What’s happening next? New releases etc.
    I am releasing a new single with the very talented Kyle McEvoy on the Sonderhouse label. I also plan on a full length release this year of new ambient, electronic, piano driven music. It’s amazing to see my music listened to all over the world and I really appreciate your support in streaming and downloading my music. 

    Thank you Judson! Please check out these social links to learn more about Judson Hurd and his music.
    Facebook / Twitter / Instagram / Spotify

  • Spotted!

    Spotted: 86plot – Identity

    Today I’m introducing you to the song Identity by 86Plot, a.k.a. Bob Benson from Iowa in the United States. The album Identity crisis by 86Plot is not a neo classical nor ambient album. The genres varies a lot throughout the album, but the song called Identity is definitely a beautiful piano tune.

    I strive to push the boundaries of traditional genres and blend elements of cinematic scores and experimental compositions with conscious hip-hop and commercial pop.

    Bob Benson

    Tell us something about your track Identity!
    Identity is the only instrumental on Identity Crisis, and is intended to be an introspective breath of fresh air following the heavy thematic content of the other tracks preceding it on the album. There were many thoughts that could only be conveyed lyrically, but I find as much (if not more) pleasure composing instrumental music — I’ve always felt that it inherently enables the listener to connect with art on a deeper, intimate level. 

    Identity actually started out as a random session in Propellerhead Reason, which is typically used for electronic music production, but I enjoy using it to sketch out musical ideas. One feature in Reason allows you to conform notes to a specific scale, a limitation that I found ironically liberating while experimenting with what became the primary chord structure of this piece. It ultimately opens up and ventures into a more free-form arrangement, and in retrospect it’s a fine example of how integrating technology into our creative processes, even solo or minimalist compositions, can be a huge inspiration and lead us in directions we may not have otherwise found.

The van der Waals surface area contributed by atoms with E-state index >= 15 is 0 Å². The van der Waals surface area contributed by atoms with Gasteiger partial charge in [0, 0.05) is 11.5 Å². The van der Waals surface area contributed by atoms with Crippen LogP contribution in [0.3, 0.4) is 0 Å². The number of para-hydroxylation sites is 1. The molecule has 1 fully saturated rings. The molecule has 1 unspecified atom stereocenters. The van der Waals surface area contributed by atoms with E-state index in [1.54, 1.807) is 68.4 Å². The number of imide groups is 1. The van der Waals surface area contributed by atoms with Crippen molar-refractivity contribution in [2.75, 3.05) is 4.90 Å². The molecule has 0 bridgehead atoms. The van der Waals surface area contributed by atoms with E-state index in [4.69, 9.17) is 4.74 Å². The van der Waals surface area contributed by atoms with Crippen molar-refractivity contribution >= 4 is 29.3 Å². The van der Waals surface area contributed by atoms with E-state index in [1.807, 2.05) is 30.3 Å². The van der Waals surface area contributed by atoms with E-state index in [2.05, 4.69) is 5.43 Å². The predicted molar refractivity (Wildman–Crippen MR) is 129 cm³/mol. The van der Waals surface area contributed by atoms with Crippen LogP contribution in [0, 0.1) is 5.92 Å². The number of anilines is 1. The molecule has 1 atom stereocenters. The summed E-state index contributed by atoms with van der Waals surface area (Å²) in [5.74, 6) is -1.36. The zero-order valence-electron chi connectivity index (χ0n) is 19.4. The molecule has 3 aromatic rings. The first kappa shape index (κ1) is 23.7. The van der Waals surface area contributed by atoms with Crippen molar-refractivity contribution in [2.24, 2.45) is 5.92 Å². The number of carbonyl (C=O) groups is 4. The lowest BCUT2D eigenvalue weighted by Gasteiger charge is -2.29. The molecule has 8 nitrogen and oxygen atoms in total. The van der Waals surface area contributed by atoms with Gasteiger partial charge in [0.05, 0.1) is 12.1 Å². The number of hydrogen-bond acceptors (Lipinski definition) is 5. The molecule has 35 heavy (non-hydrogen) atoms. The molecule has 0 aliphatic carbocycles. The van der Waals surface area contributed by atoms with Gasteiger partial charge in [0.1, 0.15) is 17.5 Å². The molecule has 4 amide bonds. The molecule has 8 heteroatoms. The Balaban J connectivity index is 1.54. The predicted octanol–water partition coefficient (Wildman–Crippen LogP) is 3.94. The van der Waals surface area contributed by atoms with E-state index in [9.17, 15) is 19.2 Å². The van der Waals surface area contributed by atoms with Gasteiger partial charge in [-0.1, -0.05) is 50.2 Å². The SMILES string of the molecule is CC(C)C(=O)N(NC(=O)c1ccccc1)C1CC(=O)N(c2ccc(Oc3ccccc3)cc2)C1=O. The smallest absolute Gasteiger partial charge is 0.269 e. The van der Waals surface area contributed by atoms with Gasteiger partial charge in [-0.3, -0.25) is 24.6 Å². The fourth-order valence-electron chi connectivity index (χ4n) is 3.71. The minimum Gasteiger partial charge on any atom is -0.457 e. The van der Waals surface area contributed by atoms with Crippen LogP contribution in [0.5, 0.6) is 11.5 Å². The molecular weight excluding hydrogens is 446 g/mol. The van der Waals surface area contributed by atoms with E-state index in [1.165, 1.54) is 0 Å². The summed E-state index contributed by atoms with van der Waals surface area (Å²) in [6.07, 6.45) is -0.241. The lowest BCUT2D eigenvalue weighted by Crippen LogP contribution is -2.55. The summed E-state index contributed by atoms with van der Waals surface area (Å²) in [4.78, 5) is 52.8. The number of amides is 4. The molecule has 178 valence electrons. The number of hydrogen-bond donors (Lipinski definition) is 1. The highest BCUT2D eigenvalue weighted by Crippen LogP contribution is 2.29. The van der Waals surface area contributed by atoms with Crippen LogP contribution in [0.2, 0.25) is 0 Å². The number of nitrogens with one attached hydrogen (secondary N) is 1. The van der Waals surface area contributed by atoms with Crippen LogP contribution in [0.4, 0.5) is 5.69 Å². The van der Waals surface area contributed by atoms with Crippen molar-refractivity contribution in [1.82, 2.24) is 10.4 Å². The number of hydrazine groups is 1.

Thank you for this wonderful song Bob! It’s interesting to hear about another way to compose piano music than the traditional one I think most people use.

    Please check out these links for more information:
    Facebook / Instagram / Website / Spotify

  • Spotted!

    Spotted: Music Within – A Moment of Symmetry

    A couple of weeks ago I introduced you to Rob McAllisters project Music Within and his song Julicha’s Theme. Basically, Ron has done it again. On Julichkas Theme there were three versions of the same song: Solo piano, Sting quartet and music box, and this time he has used the very same instruments to perform his song A moment of symmetry!

    Tell us something about the recording of the piano version of the song A moment of symmetry!
    For this recording, I really wanted to use a ‘felted’ piano because of its soft, warm and beautiful sound. (For anyone who doesn’t know: a foot pedal on the piano literally moves a piece of felt over the strings so that the hammers hit the strings with much less force, muting and significantly softening the sound). So, I was over at a friend’s studio on a quiet Sunday afternoon to record. I’d been there before and had played around on his upright piano so I knew that it would be very nice to play. We were all set up and ready to get going when I realized that the foot pedal which normally moves the felt in place wasn’t working. After checking it out it was clear that this particular piano simply didn’t have the felt piece! 🙁 …